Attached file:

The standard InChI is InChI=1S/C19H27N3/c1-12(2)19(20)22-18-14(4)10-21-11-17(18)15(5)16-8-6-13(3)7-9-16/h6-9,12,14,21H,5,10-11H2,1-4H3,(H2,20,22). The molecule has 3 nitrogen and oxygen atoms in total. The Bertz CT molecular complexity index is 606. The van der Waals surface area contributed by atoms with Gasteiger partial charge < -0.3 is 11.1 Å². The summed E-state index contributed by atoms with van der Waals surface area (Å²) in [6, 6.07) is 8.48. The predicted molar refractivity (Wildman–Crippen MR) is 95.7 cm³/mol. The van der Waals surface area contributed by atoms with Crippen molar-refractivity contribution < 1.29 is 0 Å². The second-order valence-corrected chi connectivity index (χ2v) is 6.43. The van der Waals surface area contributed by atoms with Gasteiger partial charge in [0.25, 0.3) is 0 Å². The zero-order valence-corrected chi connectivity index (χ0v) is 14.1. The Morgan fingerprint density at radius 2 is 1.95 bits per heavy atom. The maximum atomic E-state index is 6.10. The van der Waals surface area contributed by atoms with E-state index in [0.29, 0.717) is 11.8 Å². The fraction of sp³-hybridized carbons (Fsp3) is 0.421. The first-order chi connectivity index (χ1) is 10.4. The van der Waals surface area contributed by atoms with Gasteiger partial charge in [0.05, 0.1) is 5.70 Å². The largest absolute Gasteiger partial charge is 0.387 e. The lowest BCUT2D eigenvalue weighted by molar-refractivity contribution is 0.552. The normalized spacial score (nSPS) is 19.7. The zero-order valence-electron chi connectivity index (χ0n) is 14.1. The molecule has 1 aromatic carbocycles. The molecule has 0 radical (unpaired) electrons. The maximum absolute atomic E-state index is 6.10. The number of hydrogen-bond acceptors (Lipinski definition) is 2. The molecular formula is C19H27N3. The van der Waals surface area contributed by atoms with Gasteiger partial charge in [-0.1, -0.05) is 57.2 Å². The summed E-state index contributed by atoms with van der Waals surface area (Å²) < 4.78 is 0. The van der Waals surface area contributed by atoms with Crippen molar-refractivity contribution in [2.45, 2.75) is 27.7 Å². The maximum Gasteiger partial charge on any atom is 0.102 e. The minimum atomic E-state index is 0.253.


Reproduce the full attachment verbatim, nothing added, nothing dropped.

The standard InChI is InChI=1S/C19H27N3/c1-12(2)19(20)22-18-14(4)10-21-11-17(18)15(5)16-8-6-13(3)7-9-16/h6-9,12,14,21H,5,10-11H2,1-4H3,(H2,20,22). The molecule has 3 nitrogen and oxygen atoms in total. The Bertz CT molecular complexity index is 606. The van der Waals surface area contributed by atoms with Gasteiger partial charge < -0.3 is 11.1 Å². The summed E-state index contributed by atoms with van der Waals surface area (Å²) in [6, 6.07) is 8.48. The predicted molar refractivity (Wildman–Crippen MR) is 95.7 cm³/mol. The van der Waals surface area contributed by atoms with Crippen molar-refractivity contribution < 1.29 is 0 Å². The second-order valence-corrected chi connectivity index (χ2v) is 6.43. The van der Waals surface area contributed by atoms with Gasteiger partial charge in [0.25, 0.3) is 0 Å². The zero-order valence-corrected chi connectivity index (χ0v) is 14.1. The Morgan fingerprint density at radius 2 is 1.95 bits per heavy atom. The maximum atomic E-state index is 6.10. The van der Waals surface area contributed by atoms with E-state index in [0.29, 0.717) is 11.8 Å². The fraction of sp³-hybridized carbons (Fsp3) is 0.421. The first-order chi connectivity index (χ1) is 10.4. The van der Waals surface area contributed by atoms with Gasteiger partial charge in [0.05, 0.1) is 5.70 Å². The largest absolute Gasteiger partial charge is 0.387 e. The lowest BCUT2D eigenvalue weighted by molar-refractivity contribution is 0.552. The normalized spacial score (nSPS) is 19.7. The zero-order valence-electron chi connectivity index (χ0n) is 14.1. The molecule has 1 aromatic carbocycles. The molecule has 0 radical (unpaired) electrons. The maximum absolute atomic E-state index is 6.10. The number of hydrogen-bond acceptors (Lipinski definition) is 2. The molecular formula is C19H27N3. The van der Waals surface area contributed by atoms with Gasteiger partial charge in [-0.1, -0.05) is 57.2 Å². The summed E-state index contributed by atoms with van der Waals surface area (Å²) < 4.78 is 0. The van der Waals surface area contributed by atoms with Crippen molar-refractivity contribution in [2.45, 2.75) is 27.7 Å². The maximum Gasteiger partial charge on any atom is 0.102 e. The minimum atomic E-state index is 0.253.